Burnout! 

In his book, Urban Mindfulness: Cultivating Peace, Presence and Purpose in The Middle of It All, Jonathan Kaplan, Ph.D. writes about applying mindfulness to your daily life experiences. His book is divided into sections about where you might practice mindfulness, such as “At Home,” “At Play,” and “At Work.”

Emotionally sensitive people often find noise, crowds, strangers, lack of space or privacy, and clutter dysregulating. Yet all these experiences are often part of life, particularly  in an urban area. Turning to mindfulness may not seem natural as a way to cope in these situations. Kaplan’s book offers ways to apply mindfulness to everyday life.

Mindfulness At Home

One example of using mindfulness in a home situation is being mindful of your response when  your neighbor’s music is blaring so loudly you can’t think. You are  likely to blame your neighbor for the disturbance in your day or evening. You may assume that your neighbor knows that the noise is excessive and annoying to you. Most of the time the truth is your neighbor is focused on what is happening in his own home and not thinking about the effect on you. Perhaps the noise is because the neighbor is hard of hearing or because he is testing a new stereo system. Handling this situation in a mindful way would mean being aware of your reactions, possible explanations, and discussing the situation with your neighbor in a cooperative way, with awareness of the community you want to create.

Mindfulness At Play

For mindfulness play, one suggestion is to go to a museum. Apparently most who visit a museum spend less than 20 minutes in special exhibitions and many spend most of their time taking photographs. Consider observing the exhibits mindfully. Consider what you feel as you walk through the rooms. What do you see? If you change your position, what happens to your perspective?

Mindfulness At Work

For mindfulness at work, Kaplan suggests you be aware of when you start thinking about work and when you stop thinking work. Learning to let go of work when you are not at work is a mindfulness activity that can increase your energy and your availability to be with friends and family members. Repeatedly redirecting your mind away from work when you are not at work can help.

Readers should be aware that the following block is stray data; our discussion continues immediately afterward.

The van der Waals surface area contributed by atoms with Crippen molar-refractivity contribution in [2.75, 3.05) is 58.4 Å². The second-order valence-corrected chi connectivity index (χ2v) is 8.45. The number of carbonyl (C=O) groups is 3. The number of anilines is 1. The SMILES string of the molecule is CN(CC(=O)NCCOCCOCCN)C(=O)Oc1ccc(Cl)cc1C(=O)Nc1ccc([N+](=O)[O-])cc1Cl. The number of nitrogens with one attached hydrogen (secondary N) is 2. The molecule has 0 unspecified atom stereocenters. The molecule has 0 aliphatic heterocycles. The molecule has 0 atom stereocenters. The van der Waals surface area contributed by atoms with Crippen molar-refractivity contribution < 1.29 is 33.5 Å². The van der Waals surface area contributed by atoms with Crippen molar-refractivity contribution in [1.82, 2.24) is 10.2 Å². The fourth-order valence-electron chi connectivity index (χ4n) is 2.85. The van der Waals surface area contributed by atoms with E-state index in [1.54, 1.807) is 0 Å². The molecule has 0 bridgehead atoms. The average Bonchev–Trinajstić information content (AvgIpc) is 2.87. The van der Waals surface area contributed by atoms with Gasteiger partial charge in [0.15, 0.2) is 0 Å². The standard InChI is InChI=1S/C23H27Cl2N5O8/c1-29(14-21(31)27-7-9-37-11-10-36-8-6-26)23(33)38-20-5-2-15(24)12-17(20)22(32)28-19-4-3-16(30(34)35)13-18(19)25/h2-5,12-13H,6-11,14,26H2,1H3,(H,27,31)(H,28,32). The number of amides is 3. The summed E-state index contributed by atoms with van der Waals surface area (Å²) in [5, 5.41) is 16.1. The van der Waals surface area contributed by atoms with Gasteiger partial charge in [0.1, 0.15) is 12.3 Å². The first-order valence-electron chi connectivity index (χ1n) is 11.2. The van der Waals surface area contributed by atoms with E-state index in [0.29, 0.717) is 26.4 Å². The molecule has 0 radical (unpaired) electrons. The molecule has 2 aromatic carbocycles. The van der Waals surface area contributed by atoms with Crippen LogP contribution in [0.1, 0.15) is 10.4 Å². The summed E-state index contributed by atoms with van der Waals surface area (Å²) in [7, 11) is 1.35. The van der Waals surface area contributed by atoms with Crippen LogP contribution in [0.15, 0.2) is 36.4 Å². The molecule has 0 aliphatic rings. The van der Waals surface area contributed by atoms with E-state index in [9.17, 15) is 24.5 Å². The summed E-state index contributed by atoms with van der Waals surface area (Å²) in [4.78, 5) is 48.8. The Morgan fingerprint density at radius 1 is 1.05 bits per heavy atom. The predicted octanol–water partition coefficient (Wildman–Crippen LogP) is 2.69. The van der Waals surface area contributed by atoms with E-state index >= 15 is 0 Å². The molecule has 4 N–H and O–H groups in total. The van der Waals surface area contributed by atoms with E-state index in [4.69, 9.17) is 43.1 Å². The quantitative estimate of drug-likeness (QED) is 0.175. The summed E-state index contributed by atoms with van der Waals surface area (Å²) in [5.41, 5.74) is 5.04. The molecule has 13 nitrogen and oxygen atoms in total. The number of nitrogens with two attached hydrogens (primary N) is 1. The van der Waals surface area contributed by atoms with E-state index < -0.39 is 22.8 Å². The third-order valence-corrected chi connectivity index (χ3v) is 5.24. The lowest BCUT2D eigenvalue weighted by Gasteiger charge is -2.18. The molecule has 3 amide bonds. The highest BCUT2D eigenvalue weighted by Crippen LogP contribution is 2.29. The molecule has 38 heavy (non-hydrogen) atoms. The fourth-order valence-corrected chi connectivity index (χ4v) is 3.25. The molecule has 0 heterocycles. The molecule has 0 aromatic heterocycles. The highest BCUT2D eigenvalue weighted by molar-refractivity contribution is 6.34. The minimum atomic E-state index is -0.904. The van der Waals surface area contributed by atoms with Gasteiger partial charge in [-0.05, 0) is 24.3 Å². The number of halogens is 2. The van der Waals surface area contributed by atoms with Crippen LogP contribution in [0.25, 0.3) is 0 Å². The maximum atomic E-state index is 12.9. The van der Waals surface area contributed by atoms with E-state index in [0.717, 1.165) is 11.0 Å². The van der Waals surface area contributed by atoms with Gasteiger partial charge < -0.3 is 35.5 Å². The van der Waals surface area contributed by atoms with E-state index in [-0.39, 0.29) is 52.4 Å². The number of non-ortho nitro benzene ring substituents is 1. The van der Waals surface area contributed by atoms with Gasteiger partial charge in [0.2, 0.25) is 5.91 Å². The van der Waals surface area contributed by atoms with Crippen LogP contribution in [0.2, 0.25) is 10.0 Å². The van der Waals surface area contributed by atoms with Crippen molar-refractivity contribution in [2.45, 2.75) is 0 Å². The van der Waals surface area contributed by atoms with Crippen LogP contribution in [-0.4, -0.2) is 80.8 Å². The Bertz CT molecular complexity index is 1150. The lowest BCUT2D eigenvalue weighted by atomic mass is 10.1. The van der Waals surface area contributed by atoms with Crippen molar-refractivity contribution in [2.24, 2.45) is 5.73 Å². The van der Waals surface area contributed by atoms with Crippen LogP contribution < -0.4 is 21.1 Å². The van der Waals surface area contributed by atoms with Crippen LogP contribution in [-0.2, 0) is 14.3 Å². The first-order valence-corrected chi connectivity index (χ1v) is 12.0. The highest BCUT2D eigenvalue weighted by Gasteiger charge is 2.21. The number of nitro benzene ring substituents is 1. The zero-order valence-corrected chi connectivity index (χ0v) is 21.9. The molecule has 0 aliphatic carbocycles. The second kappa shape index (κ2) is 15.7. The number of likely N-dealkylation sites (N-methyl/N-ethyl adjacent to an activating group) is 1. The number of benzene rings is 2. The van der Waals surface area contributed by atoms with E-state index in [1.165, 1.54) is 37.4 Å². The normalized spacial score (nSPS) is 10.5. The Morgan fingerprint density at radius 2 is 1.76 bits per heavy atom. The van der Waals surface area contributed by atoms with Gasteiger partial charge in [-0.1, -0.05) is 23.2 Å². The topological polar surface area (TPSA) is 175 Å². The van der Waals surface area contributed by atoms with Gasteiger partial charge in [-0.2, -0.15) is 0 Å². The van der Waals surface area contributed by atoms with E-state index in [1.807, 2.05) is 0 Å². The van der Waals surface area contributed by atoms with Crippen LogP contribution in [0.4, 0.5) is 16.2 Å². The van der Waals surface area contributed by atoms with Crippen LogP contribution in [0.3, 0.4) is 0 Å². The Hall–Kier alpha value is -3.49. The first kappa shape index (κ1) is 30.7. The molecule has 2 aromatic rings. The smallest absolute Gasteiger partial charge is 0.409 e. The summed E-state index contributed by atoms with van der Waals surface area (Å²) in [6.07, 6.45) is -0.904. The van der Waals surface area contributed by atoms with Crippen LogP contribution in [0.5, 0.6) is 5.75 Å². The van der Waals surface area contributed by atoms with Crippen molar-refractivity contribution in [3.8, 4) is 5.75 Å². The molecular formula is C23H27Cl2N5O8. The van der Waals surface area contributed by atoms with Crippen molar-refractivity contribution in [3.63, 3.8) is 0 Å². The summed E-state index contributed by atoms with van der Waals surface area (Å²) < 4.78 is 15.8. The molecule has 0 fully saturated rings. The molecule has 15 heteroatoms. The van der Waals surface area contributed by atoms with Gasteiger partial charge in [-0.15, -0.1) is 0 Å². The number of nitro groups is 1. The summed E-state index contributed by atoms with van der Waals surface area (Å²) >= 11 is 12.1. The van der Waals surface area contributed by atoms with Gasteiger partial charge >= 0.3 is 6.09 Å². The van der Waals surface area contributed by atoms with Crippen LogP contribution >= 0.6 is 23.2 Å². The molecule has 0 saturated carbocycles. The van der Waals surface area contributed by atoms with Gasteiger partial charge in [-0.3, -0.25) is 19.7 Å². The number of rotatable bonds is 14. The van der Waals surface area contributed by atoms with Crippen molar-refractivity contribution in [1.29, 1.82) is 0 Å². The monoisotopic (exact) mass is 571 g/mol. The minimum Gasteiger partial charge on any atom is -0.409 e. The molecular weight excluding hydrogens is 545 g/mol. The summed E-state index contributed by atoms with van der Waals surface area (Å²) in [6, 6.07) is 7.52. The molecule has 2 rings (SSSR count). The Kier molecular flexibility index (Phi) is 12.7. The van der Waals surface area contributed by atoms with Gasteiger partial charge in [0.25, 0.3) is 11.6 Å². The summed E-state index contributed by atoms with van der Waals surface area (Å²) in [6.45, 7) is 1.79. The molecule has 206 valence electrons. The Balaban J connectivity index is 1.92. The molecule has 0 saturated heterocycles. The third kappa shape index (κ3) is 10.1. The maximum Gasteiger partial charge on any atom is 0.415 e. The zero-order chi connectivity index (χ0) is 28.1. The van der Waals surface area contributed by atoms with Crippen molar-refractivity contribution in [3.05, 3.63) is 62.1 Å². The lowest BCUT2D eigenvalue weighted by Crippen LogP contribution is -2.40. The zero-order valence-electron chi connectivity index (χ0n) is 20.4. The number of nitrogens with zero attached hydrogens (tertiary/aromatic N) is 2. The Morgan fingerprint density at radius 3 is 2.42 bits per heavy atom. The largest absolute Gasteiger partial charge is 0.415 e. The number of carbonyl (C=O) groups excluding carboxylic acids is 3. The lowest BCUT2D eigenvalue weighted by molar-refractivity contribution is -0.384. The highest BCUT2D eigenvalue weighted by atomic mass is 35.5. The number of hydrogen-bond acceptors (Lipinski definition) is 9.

Kaplan also suggests being aware of your breath whenever you are in an elevator, climbing stairs or on an escalator. When you leave one place, imagine leaving all the stress of that situation behind. Us the up and down experiences to transition to another place. You may also be aware of how you greet people when you enter a new location. Are your first words about work that needs to be done? Consider focusing on the person for a few moments before moving on to tasks.

Whether or not you appreciate Kaplan’s suggestions, practicing mindfulness in your daily life is one of the most effective ways to lower your stress, regulate your emotions, and live with awareness.

Sometimes people only think of mindfulness as meditation. Meditation is helpful and mindfulness is also a way of experiencing your life. For example, one of the ways to be more mindful is to be present with the people around you rather than checking email or doing activities on your phone.

What ways do you have of using mindfulness to increase the quality of your daily life?

 

Photo credit:  ccPhilipp Lücke via Compfight

 


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From Psych Central's World of Psychology:
Best of Our Blogs: January 18, 2013 | World of Psychology (January 18, 2013)






    Last reviewed: 16 Jan 2013

APA Reference
Hall, K. (2013). Mindfulness in a Noisy, Messy, Cluttered World. Psych Central. Retrieved on September 30, 2014, from http://blogs.psychcentral.com/emotionally-sensitive/2013/01/mindfulness-in-a-noisy-messy-cluttered-world/

 

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